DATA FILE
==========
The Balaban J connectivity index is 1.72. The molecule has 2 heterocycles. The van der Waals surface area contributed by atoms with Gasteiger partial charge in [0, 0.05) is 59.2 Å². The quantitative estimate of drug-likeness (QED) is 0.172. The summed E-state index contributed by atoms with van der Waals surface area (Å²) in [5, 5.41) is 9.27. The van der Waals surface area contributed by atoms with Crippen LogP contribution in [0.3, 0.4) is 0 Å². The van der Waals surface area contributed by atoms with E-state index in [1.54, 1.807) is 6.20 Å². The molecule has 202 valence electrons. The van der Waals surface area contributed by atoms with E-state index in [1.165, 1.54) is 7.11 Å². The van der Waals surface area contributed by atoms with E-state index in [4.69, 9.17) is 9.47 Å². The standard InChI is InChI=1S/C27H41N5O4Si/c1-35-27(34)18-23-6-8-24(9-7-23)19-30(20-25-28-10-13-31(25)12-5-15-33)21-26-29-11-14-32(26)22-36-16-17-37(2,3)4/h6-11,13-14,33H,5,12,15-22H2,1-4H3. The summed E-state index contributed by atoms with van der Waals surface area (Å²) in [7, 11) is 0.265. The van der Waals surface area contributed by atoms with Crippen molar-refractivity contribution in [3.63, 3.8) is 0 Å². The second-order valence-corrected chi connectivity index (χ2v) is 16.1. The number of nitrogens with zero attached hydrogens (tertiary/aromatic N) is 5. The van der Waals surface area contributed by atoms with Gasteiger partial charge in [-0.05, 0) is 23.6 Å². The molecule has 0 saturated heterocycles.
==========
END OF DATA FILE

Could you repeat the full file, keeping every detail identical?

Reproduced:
The Balaban J connectivity index is 1.72. The molecule has 2 heterocycles. The van der Waals surface area contributed by atoms with Gasteiger partial charge in [0, 0.05) is 59.2 Å². The quantitative estimate of drug-likeness (QED) is 0.172. The summed E-state index contributed by atoms with van der Waals surface area (Å²) in [5, 5.41) is 9.27. The van der Waals surface area contributed by atoms with Crippen LogP contribution in [0.3, 0.4) is 0 Å². The van der Waals surface area contributed by atoms with E-state index in [1.54, 1.807) is 6.20 Å². The molecule has 202 valence electrons. The van der Waals surface area contributed by atoms with E-state index in [1.165, 1.54) is 7.11 Å². The van der Waals surface area contributed by atoms with E-state index in [4.69, 9.17) is 9.47 Å². The standard InChI is InChI=1S/C27H41N5O4Si/c1-35-27(34)18-23-6-8-24(9-7-23)19-30(20-25-28-10-13-31(25)12-5-15-33)21-26-29-11-14-32(26)22-36-16-17-37(2,3)4/h6-11,13-14,33H,5,12,15-22H2,1-4H3. The summed E-state index contributed by atoms with van der Waals surface area (Å²) in [7, 11) is 0.265. The van der Waals surface area contributed by atoms with Crippen molar-refractivity contribution in [3.63, 3.8) is 0 Å². The second-order valence-corrected chi connectivity index (χ2v) is 16.1. The number of nitrogens with zero attached hydrogens (tertiary/aromatic N) is 5. The van der Waals surface area contributed by atoms with Gasteiger partial charge in [-0.05, 0) is 23.6 Å². The molecule has 0 saturated heterocycles.